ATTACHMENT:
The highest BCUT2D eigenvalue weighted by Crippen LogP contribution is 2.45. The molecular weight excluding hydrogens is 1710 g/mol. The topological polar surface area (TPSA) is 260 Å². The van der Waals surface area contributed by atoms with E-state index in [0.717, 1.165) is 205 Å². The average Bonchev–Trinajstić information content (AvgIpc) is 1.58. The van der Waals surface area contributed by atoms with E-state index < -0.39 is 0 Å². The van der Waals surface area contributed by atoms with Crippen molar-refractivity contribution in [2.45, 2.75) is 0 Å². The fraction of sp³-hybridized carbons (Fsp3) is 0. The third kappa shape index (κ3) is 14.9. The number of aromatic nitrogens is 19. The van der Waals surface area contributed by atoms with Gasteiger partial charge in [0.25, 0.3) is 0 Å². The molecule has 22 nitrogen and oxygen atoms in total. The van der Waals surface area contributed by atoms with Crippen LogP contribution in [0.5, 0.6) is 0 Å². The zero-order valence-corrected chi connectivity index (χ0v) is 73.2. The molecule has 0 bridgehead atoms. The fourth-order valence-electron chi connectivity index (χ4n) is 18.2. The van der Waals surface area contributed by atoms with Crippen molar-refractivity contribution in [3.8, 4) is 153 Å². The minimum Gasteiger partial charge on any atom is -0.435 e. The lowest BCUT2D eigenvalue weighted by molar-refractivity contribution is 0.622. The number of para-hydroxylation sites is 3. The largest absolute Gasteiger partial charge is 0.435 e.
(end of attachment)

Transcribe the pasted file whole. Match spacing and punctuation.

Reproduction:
The highest BCUT2D eigenvalue weighted by Crippen LogP contribution is 2.45. The molecular weight excluding hydrogens is 1710 g/mol. The topological polar surface area (TPSA) is 260 Å². The van der Waals surface area contributed by atoms with E-state index in [0.717, 1.165) is 205 Å². The average Bonchev–Trinajstić information content (AvgIpc) is 1.58. The van der Waals surface area contributed by atoms with E-state index < -0.39 is 0 Å². The van der Waals surface area contributed by atoms with Crippen molar-refractivity contribution in [2.45, 2.75) is 0 Å². The fraction of sp³-hybridized carbons (Fsp3) is 0. The third kappa shape index (κ3) is 14.9. The number of aromatic nitrogens is 19. The van der Waals surface area contributed by atoms with Gasteiger partial charge in [0.25, 0.3) is 0 Å². The molecule has 22 nitrogen and oxygen atoms in total. The van der Waals surface area contributed by atoms with Crippen LogP contribution in [0.5, 0.6) is 0 Å². The zero-order valence-corrected chi connectivity index (χ0v) is 73.2. The molecule has 0 bridgehead atoms. The fourth-order valence-electron chi connectivity index (χ4n) is 18.2. The van der Waals surface area contributed by atoms with Crippen molar-refractivity contribution in [3.8, 4) is 153 Å². The minimum Gasteiger partial charge on any atom is -0.435 e. The lowest BCUT2D eigenvalue weighted by molar-refractivity contribution is 0.622. The number of para-hydroxylation sites is 3. The largest absolute Gasteiger partial charge is 0.435 e.